KAMELOT
"The Black Halo"

(SPV)

01. March of Mephisto
02. When the Lights Are Down
03. The Haunting (Somewhere In Time)
04. Soul Society
05. Interlude I: Del Gratia
06. Abandoned
07. This Pain
08. Moonlight
09. Interlude II: Un Assassinio Molto Silenzioso
10. The Black Halo
11. Nothing Ever Dies
12. Memento Mori
13. Interlude III: Midnight – Twelve Tolls For a New Day
14. Serenade

RATING: 9/10

KAMELOT have walked the line between the prog/power scene and a more pomp AOR sheen for some time now, never descending too far into galloping European cliché, and maintaining a sonic toughness that keeps them in the metal camp. The addition of ex-CONCEPTION singer Roy Khan and the release of 2000's "The Fourth Legacy" brought the band to a higher international profile… everywhere, it seemed, but their home in the United States, where they're relegated to festival appearances to satiate the faithful few.

While "The Black Halo" contains nothing that will cross over beyond the already-established prog/power camp, it is inarguably KAMELOT's best work, an album akin to QUEENSRŸCHE's "Operation: Mindcrime" and NEVERMORE's "Dreaming Neon Black" in terms of ambition, scope and musical breadth. The band doesn't stray far from their formula — you won't find much in the way of surprises on a KAMELOT record. But don't let that keep you from recognizing the sheer attention to detail and painstaking craft these guys put into their music. Khan's vocal lines are crystalline and flawless, while guitarist Thomas Youngblood continues to be a master of tasteful understatement, allowing the spotlight to shine on Khan's vocals and on the superb arrangements.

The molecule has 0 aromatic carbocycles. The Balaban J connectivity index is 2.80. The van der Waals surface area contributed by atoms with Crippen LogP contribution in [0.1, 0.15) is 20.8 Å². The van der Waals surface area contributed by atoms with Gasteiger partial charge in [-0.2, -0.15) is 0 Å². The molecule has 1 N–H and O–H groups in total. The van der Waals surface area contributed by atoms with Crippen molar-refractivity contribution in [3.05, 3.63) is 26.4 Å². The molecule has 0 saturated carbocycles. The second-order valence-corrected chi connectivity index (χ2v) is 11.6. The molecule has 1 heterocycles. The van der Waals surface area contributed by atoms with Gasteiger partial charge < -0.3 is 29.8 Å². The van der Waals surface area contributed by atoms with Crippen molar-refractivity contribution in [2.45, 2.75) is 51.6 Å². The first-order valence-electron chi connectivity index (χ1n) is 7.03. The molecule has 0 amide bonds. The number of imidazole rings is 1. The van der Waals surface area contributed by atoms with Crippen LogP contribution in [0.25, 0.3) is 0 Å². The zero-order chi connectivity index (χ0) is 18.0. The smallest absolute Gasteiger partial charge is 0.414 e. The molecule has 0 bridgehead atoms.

"When the Lights Are Down" will get the blood pumping for more traditionally-minded power metallers, while the title track showcases the darker, heavier tone taken on this concept album. The orchestration of the backing vocals alone on this song put KAMELOT on a higher plane than just about any of their peers. Opening track "March of Mephisto" features a startling cameo in the chorus from DIMMU BORGIR's Shagrath (okay, so maybe KAMELOT can surprise a little), plus a symphonic boost from STRATOVARIUS keyboardist Jens Johanssen. Interludes and segues tie the album together masterfully, expanding the genre's limited palette and creating a truly dynamic and exciting listen from start to finish.

Precision and passion meet on "The Black Halo", making it one of 2005's most impressive releases. Sure, there's a glut of this stuff coming out of Europe, and has been for a while — but no one else does it nearly this well. KAMELOT are destined to rise above the Sascha Paeth/Miro power metal hit factory, and take their place as heirs to the throne of QUEENSRŸCHE and SAVATAGE. Stunning.

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